As DRC measles death toll crosses 6,000, WHO seeks financial help

The death toll from a measles epidemic in the Democratic Republic of Congo (DRC) has surpassed 6,000, said the World Health Organization (WHO) on Monday.

Around 310,000 suspected measles cases have been reported since January last year, prompting a health emergency in the region.

Efforts by the government and international health agencies to bring the situation under control are facing significant logistical and financial problems. 

"We are doing our utmost to bring this epidemic under control. Yet to be truly successful, we must ensure that no child faces the unnecessary risk of death from a disease that is easily preventable by a vaccine," said Dr. Matshidiso Moeti, WHO Regional Director for Africa.

In order to stop measles from spreading, the WHO has sought more funding to reach out to vulnerable groups in the region.

"So far, 27.6 million U.S. dollars have been mobilized. However, a further 40 million U.S. dollars are required for a six-month plan to extend the vaccination to children between six and 14 years," a WHO statement said. 

The country is already reeling under one of the worst Ebola crises and attacks on health workers. Weak health infrastructure has further made it difficult to control the virus from spreading to new areas.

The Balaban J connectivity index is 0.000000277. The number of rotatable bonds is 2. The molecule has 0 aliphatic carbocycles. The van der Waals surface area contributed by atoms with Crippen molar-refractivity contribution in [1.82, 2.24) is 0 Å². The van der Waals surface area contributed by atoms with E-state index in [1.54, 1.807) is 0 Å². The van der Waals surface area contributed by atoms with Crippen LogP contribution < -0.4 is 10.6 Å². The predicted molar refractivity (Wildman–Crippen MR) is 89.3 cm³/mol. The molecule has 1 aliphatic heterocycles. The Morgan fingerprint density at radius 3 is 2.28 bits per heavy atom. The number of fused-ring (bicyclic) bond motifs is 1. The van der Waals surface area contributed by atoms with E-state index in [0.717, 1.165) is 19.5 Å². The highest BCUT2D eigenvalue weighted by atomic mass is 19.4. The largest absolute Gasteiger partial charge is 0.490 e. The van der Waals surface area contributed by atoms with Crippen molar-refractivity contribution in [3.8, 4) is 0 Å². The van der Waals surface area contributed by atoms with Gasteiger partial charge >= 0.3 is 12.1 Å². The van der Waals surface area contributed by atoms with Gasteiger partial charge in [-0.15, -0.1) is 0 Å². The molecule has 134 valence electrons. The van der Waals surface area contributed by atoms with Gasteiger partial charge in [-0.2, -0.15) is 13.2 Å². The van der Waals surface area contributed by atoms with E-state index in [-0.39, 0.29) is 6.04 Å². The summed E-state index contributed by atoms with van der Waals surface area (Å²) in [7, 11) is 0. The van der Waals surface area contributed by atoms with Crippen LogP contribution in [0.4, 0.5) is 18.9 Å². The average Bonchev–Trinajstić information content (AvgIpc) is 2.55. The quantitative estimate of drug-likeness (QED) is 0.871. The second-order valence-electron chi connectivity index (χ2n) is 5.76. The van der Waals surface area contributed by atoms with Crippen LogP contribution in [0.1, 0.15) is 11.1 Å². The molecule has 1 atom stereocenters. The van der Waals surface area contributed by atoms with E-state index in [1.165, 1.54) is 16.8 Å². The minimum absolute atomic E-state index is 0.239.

Measles, a highly contagious disease, is transmitted by air, spreading the virus at an alarming rate. In DRC, one measles patient infects on average of two to three people. 

Worst enough, once infected, there is no specific treatment to deal with the virus, but a well-conducted vaccination campaign is extremely effective in preventing new cases, according to Medecins Sans Frontieres (Doctors Without Borders).

"Thousands of Congolese families need our help to lift the burden of this prolonged epidemic from their backs. We cannot achieve this without adequate finances," said Dr. Amédée Prosper Djiguimdé, the officer in charge of the WHO office in the DRC.

(Top Image: A child is immunized against measles at a clinic in a camp for displaced people in Kibati just north of Goma in eastern Congo, November 13, 2008. /AP Photo)